As a solution, they created two entities: Automattic, which is the commercial side, and The WordPress Foundation, which is the open source community side. He describes them as the yin and yang: seemingly contradicting forces that work together. Despite their opposing goals, one of profit and one of community and collaboration, they have the mutual mission of getting as many people as possible on the platform. Setting up the separate entities clearly separated the motivations. Automattic doesn't have to worry about over-commercializing the community, and the foundation can operate as non-profit as they like without hurting the business' bottom line.
Has it been successful? It took several years to gain the trust of the community regarding the new model and their project being commercialized. Today usage is split roughly 50/50. The two sides have grown in parallel and both been successful. The business is profitable and doing well, and the community has grown to thousands of contributors.
The Automattic business model
The WordPress software is free and open source. The company focuses on premium SaaS services around the platform, such as the WordPress.com hosted products and VIP, a service for successful, high-traffic sites like CNN and Time.
Competitively, a free-to-paid model means an existing company you're going after may not even notice you, because you're not charging anything. But when you move to a paid model, their users have already become your users.
WordPress also operates by eliminating lock-in. You can run your WordPress blog as a hosted solution, on your own, on someone else's service--your IT strategy isn't tied to the company. You have the ability to move where you like, which gives them another significant advantage.
Overall, they operate on an à la carte model that combines freemium and premium. Rather than tiers of service that many people are accustomed to, you buy each individual service as you like or don't. That lets the company introduce new paid services and price them where they need to be without cramming them into fixed tiers that their customers are locked into.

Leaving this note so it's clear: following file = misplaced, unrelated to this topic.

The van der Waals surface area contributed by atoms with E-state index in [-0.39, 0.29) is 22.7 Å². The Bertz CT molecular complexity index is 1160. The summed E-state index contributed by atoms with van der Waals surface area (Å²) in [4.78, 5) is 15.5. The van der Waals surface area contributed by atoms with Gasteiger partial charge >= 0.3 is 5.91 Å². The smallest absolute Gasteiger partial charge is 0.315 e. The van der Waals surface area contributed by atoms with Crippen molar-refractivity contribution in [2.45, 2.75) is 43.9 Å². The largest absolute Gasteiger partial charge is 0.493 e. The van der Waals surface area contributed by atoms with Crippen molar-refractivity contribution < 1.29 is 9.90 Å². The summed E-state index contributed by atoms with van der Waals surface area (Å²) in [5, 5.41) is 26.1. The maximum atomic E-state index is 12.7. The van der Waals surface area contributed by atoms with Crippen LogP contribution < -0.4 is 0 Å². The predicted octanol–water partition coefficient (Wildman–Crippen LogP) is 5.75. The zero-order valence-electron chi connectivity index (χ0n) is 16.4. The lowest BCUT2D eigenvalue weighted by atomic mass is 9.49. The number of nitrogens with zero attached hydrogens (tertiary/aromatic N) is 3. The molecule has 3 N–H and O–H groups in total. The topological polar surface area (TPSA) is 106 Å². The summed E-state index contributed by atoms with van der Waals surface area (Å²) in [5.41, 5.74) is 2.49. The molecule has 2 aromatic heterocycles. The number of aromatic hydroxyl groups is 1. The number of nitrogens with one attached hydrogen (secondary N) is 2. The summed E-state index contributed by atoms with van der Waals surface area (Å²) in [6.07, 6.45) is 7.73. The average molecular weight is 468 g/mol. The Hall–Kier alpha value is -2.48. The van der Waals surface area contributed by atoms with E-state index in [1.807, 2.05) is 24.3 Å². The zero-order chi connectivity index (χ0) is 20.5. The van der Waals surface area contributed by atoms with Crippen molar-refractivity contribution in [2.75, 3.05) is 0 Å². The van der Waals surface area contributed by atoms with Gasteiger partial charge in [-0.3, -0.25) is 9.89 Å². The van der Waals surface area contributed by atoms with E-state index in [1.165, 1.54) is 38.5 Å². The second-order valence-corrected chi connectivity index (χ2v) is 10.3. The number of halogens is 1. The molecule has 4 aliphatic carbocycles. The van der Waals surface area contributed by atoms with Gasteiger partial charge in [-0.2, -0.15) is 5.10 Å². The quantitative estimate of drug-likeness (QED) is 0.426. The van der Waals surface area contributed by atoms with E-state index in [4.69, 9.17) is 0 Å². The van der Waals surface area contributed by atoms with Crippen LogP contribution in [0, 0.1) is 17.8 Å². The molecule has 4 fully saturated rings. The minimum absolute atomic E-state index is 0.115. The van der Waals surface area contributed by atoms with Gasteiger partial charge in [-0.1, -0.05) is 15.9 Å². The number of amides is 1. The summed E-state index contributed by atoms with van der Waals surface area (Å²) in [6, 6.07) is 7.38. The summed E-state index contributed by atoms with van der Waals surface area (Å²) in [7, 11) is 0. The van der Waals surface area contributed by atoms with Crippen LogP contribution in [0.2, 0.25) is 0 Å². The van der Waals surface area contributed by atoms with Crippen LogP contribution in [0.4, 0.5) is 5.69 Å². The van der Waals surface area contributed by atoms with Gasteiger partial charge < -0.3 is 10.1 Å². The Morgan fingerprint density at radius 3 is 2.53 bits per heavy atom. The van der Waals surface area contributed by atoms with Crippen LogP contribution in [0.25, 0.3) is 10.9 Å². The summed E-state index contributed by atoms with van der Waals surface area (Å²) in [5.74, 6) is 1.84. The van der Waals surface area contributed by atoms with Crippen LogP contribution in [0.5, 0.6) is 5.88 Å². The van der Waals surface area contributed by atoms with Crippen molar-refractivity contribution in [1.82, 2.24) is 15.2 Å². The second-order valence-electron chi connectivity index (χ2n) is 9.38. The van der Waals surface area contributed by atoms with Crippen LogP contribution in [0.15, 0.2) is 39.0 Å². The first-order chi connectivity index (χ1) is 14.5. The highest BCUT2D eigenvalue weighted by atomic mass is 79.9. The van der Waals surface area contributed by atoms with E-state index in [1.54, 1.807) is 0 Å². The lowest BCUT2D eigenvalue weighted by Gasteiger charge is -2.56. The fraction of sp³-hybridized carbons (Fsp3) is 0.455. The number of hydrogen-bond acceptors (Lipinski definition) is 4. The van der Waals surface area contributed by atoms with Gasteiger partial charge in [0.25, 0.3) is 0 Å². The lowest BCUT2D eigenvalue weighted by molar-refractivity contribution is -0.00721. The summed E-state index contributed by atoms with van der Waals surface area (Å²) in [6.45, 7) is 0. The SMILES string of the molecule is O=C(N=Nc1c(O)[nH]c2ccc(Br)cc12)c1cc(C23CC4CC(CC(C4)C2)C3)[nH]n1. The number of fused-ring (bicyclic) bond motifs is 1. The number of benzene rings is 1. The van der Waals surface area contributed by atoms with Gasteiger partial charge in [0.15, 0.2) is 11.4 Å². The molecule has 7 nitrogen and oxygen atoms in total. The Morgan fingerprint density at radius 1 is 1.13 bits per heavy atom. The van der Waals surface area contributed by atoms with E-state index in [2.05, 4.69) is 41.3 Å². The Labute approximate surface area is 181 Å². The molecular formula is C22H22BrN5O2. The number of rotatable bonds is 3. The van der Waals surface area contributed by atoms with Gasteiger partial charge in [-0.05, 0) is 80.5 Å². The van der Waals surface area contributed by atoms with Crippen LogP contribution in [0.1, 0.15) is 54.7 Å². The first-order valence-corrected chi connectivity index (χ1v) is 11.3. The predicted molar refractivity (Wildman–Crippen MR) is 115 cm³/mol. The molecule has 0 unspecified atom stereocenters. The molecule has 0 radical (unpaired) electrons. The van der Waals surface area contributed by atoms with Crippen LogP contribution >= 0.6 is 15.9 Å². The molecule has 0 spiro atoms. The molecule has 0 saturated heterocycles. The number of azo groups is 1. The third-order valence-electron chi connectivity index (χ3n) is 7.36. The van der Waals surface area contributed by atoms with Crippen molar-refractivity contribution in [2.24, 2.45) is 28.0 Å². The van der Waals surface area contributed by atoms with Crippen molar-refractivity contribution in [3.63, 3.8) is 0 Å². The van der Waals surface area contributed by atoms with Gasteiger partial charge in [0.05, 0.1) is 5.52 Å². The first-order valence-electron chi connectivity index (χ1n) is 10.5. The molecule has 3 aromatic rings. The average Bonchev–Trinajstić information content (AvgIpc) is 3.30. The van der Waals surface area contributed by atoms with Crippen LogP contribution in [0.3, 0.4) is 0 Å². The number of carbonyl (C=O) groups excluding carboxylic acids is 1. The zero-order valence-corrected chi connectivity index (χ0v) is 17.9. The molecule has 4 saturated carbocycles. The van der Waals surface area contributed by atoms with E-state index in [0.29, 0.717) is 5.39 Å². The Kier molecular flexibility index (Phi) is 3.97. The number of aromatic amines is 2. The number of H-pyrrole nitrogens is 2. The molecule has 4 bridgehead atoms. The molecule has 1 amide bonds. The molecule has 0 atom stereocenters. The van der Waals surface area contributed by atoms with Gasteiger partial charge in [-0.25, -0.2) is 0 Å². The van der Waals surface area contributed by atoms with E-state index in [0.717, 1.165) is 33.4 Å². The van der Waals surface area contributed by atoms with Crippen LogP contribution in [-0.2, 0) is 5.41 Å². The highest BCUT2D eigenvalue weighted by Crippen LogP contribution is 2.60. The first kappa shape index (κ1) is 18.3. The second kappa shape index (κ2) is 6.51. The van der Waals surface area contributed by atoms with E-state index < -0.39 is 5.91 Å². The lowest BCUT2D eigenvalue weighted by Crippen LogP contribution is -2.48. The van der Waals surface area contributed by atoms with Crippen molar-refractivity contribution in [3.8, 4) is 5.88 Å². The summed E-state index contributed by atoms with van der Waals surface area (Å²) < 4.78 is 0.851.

Business lessons learned at Automattic
The first lesson Schneider shared was around trademarks. An open source project releases all of its code, but that project still has a name--who is going to own it, and who is going to enforce and protect it? Schneider recommends spelling out these answers up front before the project grows, and the answers become commercial interests and the source of fighting.
The WordPress trademark belongs to the foundation, not the company. That choice was made because the community created the name before the company existed, and they felt that it was in the long-term interest of the name to belong to the foundation without a company controlling it and trying to maximize it for near-term profit. The company has a license to use it.
The final lesson Schnieder shared was around the organizational model, and it was taken directly from the community. "We've built the company in a very distributed fashion," Schneider said. When the company started, the core set of WordPress developers had been working that way around the world. The company carried on that tradition that was working so well. It now has 85 employees, but only eight at headquarters in San Francisco. The biggest benefit is the ability to attract and hire the right people, regardless of where they're physically located.
Download the recording
An ogg file recording of the webcast is available below as an attachment to this post.